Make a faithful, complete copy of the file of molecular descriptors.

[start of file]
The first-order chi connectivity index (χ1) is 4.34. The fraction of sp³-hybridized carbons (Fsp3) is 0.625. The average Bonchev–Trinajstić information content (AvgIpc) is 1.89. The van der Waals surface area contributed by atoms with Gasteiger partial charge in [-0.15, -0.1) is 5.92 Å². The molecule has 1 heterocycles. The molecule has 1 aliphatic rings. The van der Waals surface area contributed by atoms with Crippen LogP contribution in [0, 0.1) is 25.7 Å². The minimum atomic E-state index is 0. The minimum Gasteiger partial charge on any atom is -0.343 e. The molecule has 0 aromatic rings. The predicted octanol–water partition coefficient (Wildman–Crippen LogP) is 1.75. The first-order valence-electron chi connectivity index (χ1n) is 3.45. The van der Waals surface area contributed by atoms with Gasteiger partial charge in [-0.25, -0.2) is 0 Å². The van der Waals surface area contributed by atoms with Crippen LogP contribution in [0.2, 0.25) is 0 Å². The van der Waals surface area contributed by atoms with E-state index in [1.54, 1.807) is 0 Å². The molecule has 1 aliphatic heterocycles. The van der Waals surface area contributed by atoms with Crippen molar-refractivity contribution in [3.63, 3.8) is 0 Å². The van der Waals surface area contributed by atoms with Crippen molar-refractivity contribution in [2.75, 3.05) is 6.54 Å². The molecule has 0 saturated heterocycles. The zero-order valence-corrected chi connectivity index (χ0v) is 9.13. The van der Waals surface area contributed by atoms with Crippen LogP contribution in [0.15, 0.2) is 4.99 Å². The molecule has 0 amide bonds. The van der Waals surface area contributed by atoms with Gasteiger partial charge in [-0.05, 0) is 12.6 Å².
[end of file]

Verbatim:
The first-order chi connectivity index (χ1) is 4.34. The fraction of sp³-hybridized carbons (Fsp3) is 0.625. The average Bonchev–Trinajstić information content (AvgIpc) is 1.89. The van der Waals surface area contributed by atoms with Gasteiger partial charge in [-0.15, -0.1) is 5.92 Å². The molecule has 1 heterocycles. The molecule has 1 aliphatic rings. The van der Waals surface area contributed by atoms with Crippen LogP contribution in [0, 0.1) is 25.7 Å². The minimum atomic E-state index is 0. The minimum Gasteiger partial charge on any atom is -0.343 e. The molecule has 0 aromatic rings. The predicted octanol–water partition coefficient (Wildman–Crippen LogP) is 1.75. The first-order valence-electron chi connectivity index (χ1n) is 3.45. The van der Waals surface area contributed by atoms with Gasteiger partial charge in [-0.25, -0.2) is 0 Å². The van der Waals surface area contributed by atoms with Crippen LogP contribution in [0.2, 0.25) is 0 Å². The van der Waals surface area contributed by atoms with E-state index in [1.54, 1.807) is 0 Å². The molecule has 1 aliphatic heterocycles. The van der Waals surface area contributed by atoms with Crippen molar-refractivity contribution in [3.63, 3.8) is 0 Å². The van der Waals surface area contributed by atoms with Crippen molar-refractivity contribution in [2.75, 3.05) is 6.54 Å². The molecule has 0 saturated heterocycles. The zero-order valence-corrected chi connectivity index (χ0v) is 9.13. The van der Waals surface area contributed by atoms with Crippen LogP contribution in [0.15, 0.2) is 4.99 Å². The molecule has 0 amide bonds. The van der Waals surface area contributed by atoms with Gasteiger partial charge in [-0.05, 0) is 12.6 Å².